Here are two more documentaries I vetted for possible showing at the Clark, once the auditorium reopens after renovation, probably next January.  Art and Craft (MC-68, NFX) would certainly get a discussion going.  It’s the true story of Mark Landis, a not-for-profit art forger who paints copies of second-tier artists and gives them to second-tier museums, impersonating a priest and saying the works were inherited from recently deceased relatives.  He’s a Southern Gothic sort of character – schizophrenic? autistic? – who has managed to get his work into sixty different museums.  One registrar he duped goes on a crusade to reveal the con.  Except Landis broke no laws, not even taking a tax deduction for his gifts.  There’s the mystery of his character and motivations, but also a wider inquiry into questions of authenticity and value within the art world.

No problems of provenance in Very Semi-Serious (MC-74, NFX, HBO), in which all the works are signed, sealed, and delivered to the New Yorker art department, where cartoon editor Robert Mankoff makes the weekly selection of trademark panels.  This is a sharp and funny look behind the scenes at the irregular characters behind our regular weekly comics, including Roz Chast and others, and what it takes to make a living by drawing.

Here’s one strong documentary recommendation that might be a tough sell.  Racing Dreams (2010, MC-78, NFX) is an examination of NASCAR culture, through the prism of its corresponding “little league,” where middle-schoolers travel around the country to race go-carts at speeds up to 70 MPH.  Following the template of Hoop Dreams and every kids’ competition film from Spellbound on, Marshall Curry deploys his curiosity and canny filmmaking skills to tell a tale of pre-adolescence that is both universal and tied to a very specific sociology, brilliantly edited to turn 500 hours of footage into a swift, compelling 90-minute narrative.  Following two young boys and a girl as they compete on the Karting circuit for a national title, we come to know them and their families well, and the unfamiliar milieu they inhabit, in a manner that makes me almost willing to think of auto racing as a genuine sport.  I’d put this in a category with Red Army, as a doc that uses a sport in which I have no interest as a window onto much more than a game.  It’s endearing, informative, and even stirring.  You should see it to believe it.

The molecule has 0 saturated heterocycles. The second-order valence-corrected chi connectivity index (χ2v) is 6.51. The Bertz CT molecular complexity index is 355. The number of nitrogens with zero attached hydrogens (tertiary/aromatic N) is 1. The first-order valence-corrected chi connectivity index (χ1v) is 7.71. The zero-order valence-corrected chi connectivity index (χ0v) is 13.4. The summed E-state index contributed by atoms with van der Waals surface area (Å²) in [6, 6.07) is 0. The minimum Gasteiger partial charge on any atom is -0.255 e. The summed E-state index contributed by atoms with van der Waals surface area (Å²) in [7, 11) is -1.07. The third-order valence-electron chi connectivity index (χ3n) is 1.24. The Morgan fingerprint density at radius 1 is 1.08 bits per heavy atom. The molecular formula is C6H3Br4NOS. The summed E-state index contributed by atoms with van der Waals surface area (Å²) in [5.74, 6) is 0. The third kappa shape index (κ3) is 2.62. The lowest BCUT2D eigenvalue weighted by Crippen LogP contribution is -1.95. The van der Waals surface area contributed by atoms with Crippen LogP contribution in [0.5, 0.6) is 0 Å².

That documentary was so surprisingly accomplished that I felt impelled to look deeper into its director, Marshall Curry.  Turns out his first was Street Fight, an excellent film that first brought Cory Booker to my attention.  Since Curry seems like a documentarian who qualifies as an auteur, I made a point of catching up with his other films.  Unfortunately, in nonfiction the characters are chosen and not created, so unless you’re a genius like Fred Wiseman, real authorship is elusive.  I didn’t mind watching Curry’s other two films, but the subjects portrayed were not as engaging. 

If a Tree Falls: A Story of the Earth Liberation Front (2011, MC-65, NFX) follows a tree-hugging “ecoterrorist” years after he was arrested by the FBI and jailed for acts of arson against logging companies and other supposed environmental villains.  The question of violence in the service of a good cause is looked at from many angles, through news footage and interviews, but the central character is not interesting enough to carry the film.  Same deal with Point and Shoot (2014, MC-65, NFX), where a pipsqueak Lawrence of Arabia wannabe takes a motorcycle trek through the Middle East for a “crash course in manhood,” filming himself obsessively along the way, and winding up with anti-Qaddafi fighters in Libya.  Both the location footage and the subsequent interviews are queasy with the subject’s self-regard, which Curry views all too dispassionately. 

Before surveying the Oscar nominees for Best Documentary Feature, I want to offer three further personal recommendations: